Chronic wasting found in 7 deer on Crow Wing Co. farm

White-tailed deer
Seven deer on a central Minnesota farm were infected with the neurological disease fatal to the animals, state animal health officials said Wednesday.
Courtesy Steve Gifford

Seven deer on a central Minnesota farm were infected with chronic wasting disease, state animal health officials said Wednesday.

Chronic wasting, a brain disease that's fatal to the animals, was first discovered in the deer herd on the farm near Merrifield, Minn., in 2016. The Minnesota Board of Animal Health monitored the herd but allowed the farm to continue operating.

That view changed earlier this year after a wild doe found about a half-mile from the Merrifield farm tested positive for chronic wasting, increasing concern that the disease had spread. It was the first time state officials had found chronic wasting, also known as CWD, in a wild deer outside southeastern Minnesota.

State officials pushed for the infected central Minnesota herd to be destroyed , although Minnesota law does not require it. Instead, the U.S. Department of Agriculture negotiated an agreement with the farm's owner to pay an undisclosed amount through the USDA's indemnity program. The herd was destroyed.

On Wednesday the animal health board released the results of testing on that herd by the USDA's National Veterinary Services Laboratory. Of 102 deer removed from the farm, results showed chronic wasting in seven deer. In 82 animals, the disease was not detected; another 13 were either too decomposed to test, or the testing was unsuccessful, the board added.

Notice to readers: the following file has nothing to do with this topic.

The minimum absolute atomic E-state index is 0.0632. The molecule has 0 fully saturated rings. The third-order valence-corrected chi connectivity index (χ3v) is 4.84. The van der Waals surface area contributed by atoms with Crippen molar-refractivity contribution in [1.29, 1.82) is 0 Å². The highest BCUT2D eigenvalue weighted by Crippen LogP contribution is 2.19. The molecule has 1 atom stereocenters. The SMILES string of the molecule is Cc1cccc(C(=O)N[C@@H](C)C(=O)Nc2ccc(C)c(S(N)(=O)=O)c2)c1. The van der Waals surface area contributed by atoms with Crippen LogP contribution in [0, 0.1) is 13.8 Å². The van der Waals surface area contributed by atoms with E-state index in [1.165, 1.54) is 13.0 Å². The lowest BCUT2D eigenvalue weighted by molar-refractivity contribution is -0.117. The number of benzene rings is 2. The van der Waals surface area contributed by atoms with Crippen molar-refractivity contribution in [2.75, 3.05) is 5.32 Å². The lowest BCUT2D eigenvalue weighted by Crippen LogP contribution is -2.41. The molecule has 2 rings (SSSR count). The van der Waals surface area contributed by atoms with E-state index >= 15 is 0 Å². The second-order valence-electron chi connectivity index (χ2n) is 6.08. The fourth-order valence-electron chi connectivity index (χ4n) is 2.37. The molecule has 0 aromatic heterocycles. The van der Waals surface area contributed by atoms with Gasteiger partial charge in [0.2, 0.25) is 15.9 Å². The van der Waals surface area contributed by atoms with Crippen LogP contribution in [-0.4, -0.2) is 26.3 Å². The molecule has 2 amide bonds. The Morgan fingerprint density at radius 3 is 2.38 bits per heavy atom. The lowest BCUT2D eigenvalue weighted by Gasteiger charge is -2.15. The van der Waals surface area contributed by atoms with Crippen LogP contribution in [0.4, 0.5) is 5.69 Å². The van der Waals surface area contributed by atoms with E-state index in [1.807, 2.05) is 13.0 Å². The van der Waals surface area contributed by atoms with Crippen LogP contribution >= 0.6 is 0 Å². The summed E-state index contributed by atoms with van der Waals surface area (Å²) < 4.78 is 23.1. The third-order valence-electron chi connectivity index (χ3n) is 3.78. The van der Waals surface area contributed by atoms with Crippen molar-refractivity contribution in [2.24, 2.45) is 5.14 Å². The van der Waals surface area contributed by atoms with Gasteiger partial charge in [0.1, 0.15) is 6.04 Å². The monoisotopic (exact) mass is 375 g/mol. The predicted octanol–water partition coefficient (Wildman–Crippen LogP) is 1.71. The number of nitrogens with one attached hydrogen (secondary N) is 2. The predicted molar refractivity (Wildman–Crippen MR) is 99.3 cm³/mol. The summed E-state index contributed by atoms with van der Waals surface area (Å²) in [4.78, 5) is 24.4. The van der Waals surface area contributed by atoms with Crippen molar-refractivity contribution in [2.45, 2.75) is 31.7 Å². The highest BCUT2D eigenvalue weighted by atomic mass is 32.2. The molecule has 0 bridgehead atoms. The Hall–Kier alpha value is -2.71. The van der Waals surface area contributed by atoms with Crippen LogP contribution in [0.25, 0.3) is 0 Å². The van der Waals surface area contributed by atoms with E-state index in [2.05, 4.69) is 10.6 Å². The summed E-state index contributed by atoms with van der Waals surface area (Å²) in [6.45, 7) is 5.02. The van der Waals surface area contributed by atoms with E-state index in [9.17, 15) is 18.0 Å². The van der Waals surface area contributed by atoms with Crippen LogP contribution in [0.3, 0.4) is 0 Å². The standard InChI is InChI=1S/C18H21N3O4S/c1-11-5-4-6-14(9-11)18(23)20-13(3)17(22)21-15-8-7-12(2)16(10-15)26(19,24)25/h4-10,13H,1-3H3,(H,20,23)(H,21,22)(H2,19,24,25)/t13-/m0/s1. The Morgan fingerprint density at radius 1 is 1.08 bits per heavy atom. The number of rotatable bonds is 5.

"The results give us a clearer picture of the disease prevalence on the farm as we continue our efforts to contain and eliminate any remaining infectious CWD prions in the enclosed property," Dr. Linda Glaser, the animal health board's assistant director, said in a statement.

Officials noted that chronic wasting is a "difficult disease because it is transmitted by abnormally shaped proteins called prions, which are very resistant to traditional disinfection treatments like heat and chemicals."

The land will remain fenced and monitored for at least five years to reduce the risk of the disease being spread off the site, the agency added.

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